Chicago Drive-In
Pavement Entertainment

Chuck wagon’d

| May 6, 2012 | 0 Comments

No one really addresses it, but one of the hallmarks of post-millennial hip-hop has been very punk rock: you don’t need a good voice to make an impact. Danny Brown epitomizes this and is in town this week, along with Ty Segall, Stryper, Maps & Atlases, and Plants And Animals

We’ve come a long way from Melle Mel and Kurtis Blow, but even beyond the interjections of Snoop Dogg and Bone Thugs-N-Harmony, the MC ideal has been someone who commands the mic, enunciates, and (most underrated) can spit in relative tune with the music. DMX challenged this in the extreme — as did Busta Rhymes, Ol’ Dirty Bastard, and even Ja Rule — but today it seems atonality or a harmonic indifference has become the way. Lil Wayne and Nicki Minaj operate independent of melodies and beats, while even Kanye West possess a nasally intonation and lack of authority that can make his voice crack when he attempts conviction. In that sense, Danny Brown‘s long slog in the underground and prison system was just spent waiting for time to catch up to him. The material on last year’s XXX (Fool’s Gold) breakthrough didn’t just hinge on verses about winters using an oven as a heater or brutally graphic sexual exploits, but how his misfit pipes portrayed a split personality. He almost sounds like he’s battling himself on the final cut, “30” (the album title refers to explicit content as well as Brown’s age), and creates a tension that transcends fads. (Wednesday@Riviera Theatre with Childish Gambino.)

Speaking of underrated, it’s great how we can talk about Ty Segall‘s “old” material but chronologically only need to go back about two years. In a flurry of releases since he was unearthed in the same garage-rock revival that delivered Jay Reatard, Segall declines to stay in place very long. On last year’s Goodbye Bread (Drag City), he tried to divine if things really sounded better slow, and on a collaborative album this spring with opener White Fence he won’t let any structure take its coat off. Hair finds Segall and Tim Presley plotting, scheming . . . doing anything to disrupt whatever strolls they can lull you into. Still working from a customary palette of ’60s guitar bands, they kick out chairs, stick fingers in your back, and turn lights on just as you’ve fallen asleep. (Thursday@Lincoln Hall with White Fence and Strange Boys.)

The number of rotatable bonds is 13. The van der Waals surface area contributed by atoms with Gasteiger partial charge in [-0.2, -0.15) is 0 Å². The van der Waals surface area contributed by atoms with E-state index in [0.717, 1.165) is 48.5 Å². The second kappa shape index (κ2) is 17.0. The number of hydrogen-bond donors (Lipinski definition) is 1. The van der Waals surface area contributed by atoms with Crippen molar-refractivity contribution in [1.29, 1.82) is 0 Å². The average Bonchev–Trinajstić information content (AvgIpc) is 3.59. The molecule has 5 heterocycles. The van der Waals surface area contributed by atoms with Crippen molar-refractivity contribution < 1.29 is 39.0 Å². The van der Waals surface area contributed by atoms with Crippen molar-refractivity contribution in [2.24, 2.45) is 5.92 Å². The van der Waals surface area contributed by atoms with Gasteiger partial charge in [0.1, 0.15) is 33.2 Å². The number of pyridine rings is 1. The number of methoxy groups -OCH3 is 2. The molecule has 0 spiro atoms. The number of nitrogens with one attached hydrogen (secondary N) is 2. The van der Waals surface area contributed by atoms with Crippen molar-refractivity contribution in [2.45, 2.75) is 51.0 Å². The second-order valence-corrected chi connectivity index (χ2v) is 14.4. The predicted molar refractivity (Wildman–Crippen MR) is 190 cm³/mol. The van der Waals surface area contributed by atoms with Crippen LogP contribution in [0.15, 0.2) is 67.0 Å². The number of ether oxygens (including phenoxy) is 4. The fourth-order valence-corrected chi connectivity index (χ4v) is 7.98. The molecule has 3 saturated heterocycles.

Everyone knows that the great irony of the Stryper story is that they went platinum despite being assertively evangelical in an overwhelmingly debauched pop-metal world. Less spoken of, the band’s first real taste of success was in a place that couldn’t put less emphasis on religion if it tried: Japan. Take that further, when Stryper began to make their move in the U.S., some of their most vocal critics were highly visible members of the Religious Right. (Though, you could probably wager that sincere Satanists never rated Ozzy Osbourne highly, either.) As vendors of a particularly ridiculed musical style, Stryper may never get much credit for the barriers they demolished. Unfazed, they ended a 14-year hiatus in 2005 and dutifully went back to spreading the word. Of course, the landscape has changed so much that they didn’t take much flak for last year’s The Covering (Big3) — which includes their versions of songs originally recorded by Osbourne, Judas Priest, Kiss, and more — or the distressing artwork on their two post-reunion studio albums. But now that irony’s been brushed aside, there’s nothing left to do but play. (Thursday@Tailgaters in Bolingbrook.)

Whether people respond to it en masse is another thing, but it’s difficult not to have an opinion about Beware And Be Grateful (Barsuk). Maps & Atlases‘ sophomore full-length finds the local band quite a distance from their first EPs, where the proggy touches have morphed into something resembling mid-’80s Peter Gabriel. Part of that’s due to the husk of Dave Davison‘s voice, but Beware takes a preponderence of trendy African rhythms and guitar lines and turns them into something American and summery with a production sheen that’s as integral to the album as the songwriting. (Friday@Metro with So Many Dynamos and Sister Crayon.)

The reversion to vinyl hasn’t necessarily coincided with a revived approach to making music specifically for 33s, though the idea defines Plants And AnimalsThe End Of That (Secret City). The first half plops down on the couch, and the Montreal-based band effectively churn out an indie-rock Americana, admitting to “Sittin’ in the sun/blowing smoke/and talking shit with no reasons.” But then the fifth track, “Crisis!,” flips a switch, the amplifiers register their unhappiness, and we get desperate cries like, “We’re running for our lives!” Two sides, one piece. Love it. (Friday@Schubas with Hundred Waters and American Wolf.)

— Steve Forstneger

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Category: Stage Buzz, Weekly

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